The comfort heel.

I read an interesting article on The Guardian website, called “Real women wear flat shoes”. It makes a good read, even though I don’t totally agree with the concept, primarily because flat shoes have risks of their own, as the contradictory piece, also on The Guardian demonstrates. I get pains in my feet and calves when I wear flats for too long, so am on a constant mission to enlarge my collection of “comfortable heels”.

comfort heelEvery season, Office redesign what is basically the same shoe. I’ve seen various incarnations on the high street, including different colours of my own version. This is my favourite update on the style, which is distinctive because of the chunky curved heel and rounded toe. This version has ruffles, mine are mix of  plain/snakeskin textures in red, and my old boss had a green patterned pair.

Go on the Office website and you will see that they have somehow made themselves the masters of the low heel. Of course, low doesn’t always mean comfortable, as my gorgeous Irregular Choice heels demonstrate (but my goodness, they’re fabulous). The best tactic is just to try them all on, and when a success is found, buy buy buy – in every colour, and twice for the favourite. You’ll regret not doing it when the first pair wears out…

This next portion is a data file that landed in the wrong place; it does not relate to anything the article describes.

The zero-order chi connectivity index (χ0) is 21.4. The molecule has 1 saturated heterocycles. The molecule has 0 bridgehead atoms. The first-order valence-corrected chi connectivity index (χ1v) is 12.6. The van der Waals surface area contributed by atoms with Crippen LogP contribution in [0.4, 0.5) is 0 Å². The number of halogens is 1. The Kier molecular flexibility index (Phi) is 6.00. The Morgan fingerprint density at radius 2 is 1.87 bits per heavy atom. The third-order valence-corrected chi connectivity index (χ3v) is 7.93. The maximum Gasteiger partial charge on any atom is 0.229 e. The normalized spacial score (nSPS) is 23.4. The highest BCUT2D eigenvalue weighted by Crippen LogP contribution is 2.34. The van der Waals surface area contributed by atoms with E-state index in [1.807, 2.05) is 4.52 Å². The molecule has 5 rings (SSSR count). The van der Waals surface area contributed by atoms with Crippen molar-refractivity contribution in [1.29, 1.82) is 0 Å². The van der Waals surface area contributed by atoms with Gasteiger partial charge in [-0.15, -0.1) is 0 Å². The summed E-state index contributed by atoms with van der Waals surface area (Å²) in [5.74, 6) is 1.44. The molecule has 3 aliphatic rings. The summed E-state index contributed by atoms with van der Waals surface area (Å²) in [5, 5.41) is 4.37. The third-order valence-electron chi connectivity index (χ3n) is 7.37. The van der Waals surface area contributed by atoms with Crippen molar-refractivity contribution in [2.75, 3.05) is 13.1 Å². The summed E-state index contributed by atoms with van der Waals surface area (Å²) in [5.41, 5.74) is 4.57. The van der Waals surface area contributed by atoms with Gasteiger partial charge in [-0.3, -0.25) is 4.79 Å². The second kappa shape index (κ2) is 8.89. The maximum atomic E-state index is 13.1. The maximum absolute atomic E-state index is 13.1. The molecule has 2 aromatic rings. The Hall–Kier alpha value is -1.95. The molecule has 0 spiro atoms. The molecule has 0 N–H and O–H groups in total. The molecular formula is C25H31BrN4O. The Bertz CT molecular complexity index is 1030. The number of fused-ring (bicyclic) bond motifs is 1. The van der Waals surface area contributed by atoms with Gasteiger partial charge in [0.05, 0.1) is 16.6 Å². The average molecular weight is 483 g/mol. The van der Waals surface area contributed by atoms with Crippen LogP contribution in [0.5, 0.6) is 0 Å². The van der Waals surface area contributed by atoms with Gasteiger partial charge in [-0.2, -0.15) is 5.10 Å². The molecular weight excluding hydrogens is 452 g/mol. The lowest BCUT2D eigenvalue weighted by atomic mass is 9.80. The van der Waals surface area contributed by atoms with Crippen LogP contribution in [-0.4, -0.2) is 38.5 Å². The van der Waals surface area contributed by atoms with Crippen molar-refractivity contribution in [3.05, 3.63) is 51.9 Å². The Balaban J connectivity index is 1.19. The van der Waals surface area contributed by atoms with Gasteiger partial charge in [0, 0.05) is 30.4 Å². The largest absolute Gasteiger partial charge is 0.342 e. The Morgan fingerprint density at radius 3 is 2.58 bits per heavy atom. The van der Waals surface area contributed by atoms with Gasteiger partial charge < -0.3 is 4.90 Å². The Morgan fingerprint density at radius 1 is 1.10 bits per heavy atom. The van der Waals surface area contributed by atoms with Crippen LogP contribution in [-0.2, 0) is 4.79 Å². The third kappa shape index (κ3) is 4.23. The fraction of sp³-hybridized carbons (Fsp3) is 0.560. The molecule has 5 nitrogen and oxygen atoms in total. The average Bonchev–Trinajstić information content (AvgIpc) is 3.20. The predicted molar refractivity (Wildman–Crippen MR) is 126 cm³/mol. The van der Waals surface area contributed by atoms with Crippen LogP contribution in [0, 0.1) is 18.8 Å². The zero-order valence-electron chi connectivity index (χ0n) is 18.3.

I’m currently lusting after Miss L Fire’s Renaissance in emerald or violet. Or red. Maybe even the black.

comfort heel….want.

The benefit of comfortable heels is that they’re the best to cycle in – the chunky heel is less likely to loosen if you tend to pedal on the arch rather than the toe. Damaging your heels is a big no no, after all, as Linda Grant said in the article above, “Fashion has given us shoes as decorative objects, not footwear.” If a shoe were nothing more, we wouldn’t get such a rush from them. Round toes are less likely to snag, either on the road (an unpleasant sensation), or on the pedal itself. Plus I always felt that subtle points are infinitely more stylish than long ‘jester’ points…

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